jimmyfrasche edited this page Oct 27, 2017 · 3 revisions

Accessibility or "a11y" is an increasingly important topic in web development. It is important to Go because many Go tools and resources use web technology, like godoc. Ensuring that these tools are accessible ensures that more people can use them and that more people can use Go.

Accessibility is a large topic that ranges from the merely esoteric to the excruciatingly abstruse.

There are, however, a number of simple rules of thumb to follow that greatly reduce the chances of creating an inaccessible page by accident:

  • Prefer semantic markup. The native html elements have a great deal of accessibility baked in with no need to turn anything on or turn anything off. If you have a list of things use ul or ol even if you do not want it to be displayed as a list. The extra CSS is worth it.
  • When using headers (h1-h6) never skip a level and make sure they nest logically so that, for example, an h4 is a logical subsection of the previous h3. Screen readers use these as navigational landmarks, similar to a table of contents.
  • Avoid layouts that work against the source order of the document. It's very easy to rearrange element with flexbox and grid but when you do the focus order remains unchanged. Someone navigating the site by keyboard will jump from place to place seemingly at random, making it very hard to follow what's going on.
  • Ensure sufficient color contrast. Not everyone has perfect eyes or high quality displays. Either can make it difficult to tell where low-contrast content starts and stops. https://leaverou.github.io/contrast-ratio/
  • Ensure the page is usable without color. There are many kinds of color deficiency. Some like red-green color blindness are common. Others can be quite rate. The best way to make sure everyone gets the same information is to encode information in both shape and color. For example, if you're making a dashboard for a test runner do not just have a green circle for passed and a red circle for failed: have a green check mark for passed and a red X for failed.
  • Have clear hover and focus styles to let the user know that an element is "clickable". As with the above, this should be clear even without color.
  • Make sure nothing breaks as you zoom in the page to 200%. Browsers are really good about handling this but are not always perfect. Users with poor vision will appreciate the effort.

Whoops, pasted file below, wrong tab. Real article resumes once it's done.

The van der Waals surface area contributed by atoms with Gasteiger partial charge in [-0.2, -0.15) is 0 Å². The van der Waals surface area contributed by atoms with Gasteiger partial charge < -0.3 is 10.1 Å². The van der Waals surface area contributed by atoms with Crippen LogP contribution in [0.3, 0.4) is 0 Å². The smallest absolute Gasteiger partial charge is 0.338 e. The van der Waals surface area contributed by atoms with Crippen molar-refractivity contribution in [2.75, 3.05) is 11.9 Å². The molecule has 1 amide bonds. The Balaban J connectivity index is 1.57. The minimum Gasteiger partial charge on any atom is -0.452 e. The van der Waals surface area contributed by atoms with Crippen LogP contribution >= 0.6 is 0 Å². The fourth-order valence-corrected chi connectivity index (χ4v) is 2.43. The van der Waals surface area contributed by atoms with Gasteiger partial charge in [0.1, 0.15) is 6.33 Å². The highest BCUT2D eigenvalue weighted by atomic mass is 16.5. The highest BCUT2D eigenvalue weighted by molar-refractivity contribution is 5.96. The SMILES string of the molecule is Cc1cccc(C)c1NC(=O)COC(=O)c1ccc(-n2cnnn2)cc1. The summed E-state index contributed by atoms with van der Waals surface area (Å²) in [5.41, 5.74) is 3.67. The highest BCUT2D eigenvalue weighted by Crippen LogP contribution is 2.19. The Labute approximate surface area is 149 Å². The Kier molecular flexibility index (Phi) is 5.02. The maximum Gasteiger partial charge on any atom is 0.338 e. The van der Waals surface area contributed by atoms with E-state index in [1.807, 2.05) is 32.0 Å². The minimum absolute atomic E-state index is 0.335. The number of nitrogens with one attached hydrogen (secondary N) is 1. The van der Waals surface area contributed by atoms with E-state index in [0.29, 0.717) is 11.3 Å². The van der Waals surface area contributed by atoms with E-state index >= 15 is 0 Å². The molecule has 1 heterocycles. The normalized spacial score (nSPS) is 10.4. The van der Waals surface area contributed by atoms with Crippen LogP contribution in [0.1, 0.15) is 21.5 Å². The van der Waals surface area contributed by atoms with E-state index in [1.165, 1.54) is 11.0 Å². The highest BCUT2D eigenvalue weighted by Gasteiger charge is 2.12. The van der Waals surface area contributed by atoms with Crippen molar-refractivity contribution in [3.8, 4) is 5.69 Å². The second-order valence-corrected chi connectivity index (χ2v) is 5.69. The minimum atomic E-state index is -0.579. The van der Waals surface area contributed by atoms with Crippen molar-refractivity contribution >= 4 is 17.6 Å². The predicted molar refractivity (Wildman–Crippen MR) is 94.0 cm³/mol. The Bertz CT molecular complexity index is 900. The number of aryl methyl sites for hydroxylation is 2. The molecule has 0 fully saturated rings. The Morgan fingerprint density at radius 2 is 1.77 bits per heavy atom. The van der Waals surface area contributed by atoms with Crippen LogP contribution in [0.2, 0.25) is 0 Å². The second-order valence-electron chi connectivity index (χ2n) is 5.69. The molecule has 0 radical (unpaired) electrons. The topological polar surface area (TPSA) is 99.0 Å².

• Make sure the page is usable entirely by keyboard. Certain medical conditions make it hard to use a mouse or trackpad and a lot of special assistive software and hardware work by creating synthetic key events. Be very careful about elements hidden off page as they will remain in the focus order without special effort.
  • Ensure all non-textual elements have appropriate alternative text. (If a non-textual item is purely decorative the appropriate alternative text is the empty string.)
  • Avoid writing in ALL CAPS. Screen readers will always read this as an acronym and spell out each letter (text-transform: uppercase is fine, however, and will just add emphasis to the voice).
  • There are a lot of tools to help find accessibility problems (some listed below) but keep in mind that these are just linters and there are limits to static analysis. They sometimes have false positives and often have false negatives. Also keep in mind that what they are checking is the page as it appears when you run the tool.

Useful Browser Extensions


  • Fangs is a screen reader emulator. It dumps all the info a screen reader would announce at once as annotated text, allowing a very quick review.


Chrome has some quite useful built in a11y tools, but you need to enable them by going to settings > experiments in the dev tools and checking "Accessibility Inspection".

  • Google's Accessibility Developer Tools Largely integrated into the Chrome dev tools but still has some features not yet included like access to the full Accessibility Tree.
  • aXe Decent static analyzer. It's the basis for the accessibility audit in Chrome Dev tools but this extension includes much more information and runs more tests. (Also available for Firefox, but has much better integration in Chrome).
  • ChromeVox A full in-browser screen reader. (You will need to configure keyboard shortcuts to be able to turn it off when not in use, and you may also need to disable the extension completely when not in use as it can do some annoying thing even when not active).
  • High Contrast This extension is used by people with special contrast needs. It's a good idea to run a page through each filter (and test any hover/focus states) to make sure that everything is still visible.
  • Siteimprove Accessibility Checker This is the best static auditor. The extension will ask you to register for a newsletter on first use, but you do not have to—just skip it.
  • Spectrum Simulates various kinds of color blindness to make sure nothing on the page becomes invisible or hard to distinguish when read by a user with that specific medical condition. (For some reason this does not seem to work immediately after installation but it will after a few retries).
  • Funkify An easy to use disability simulator.

Further Reading

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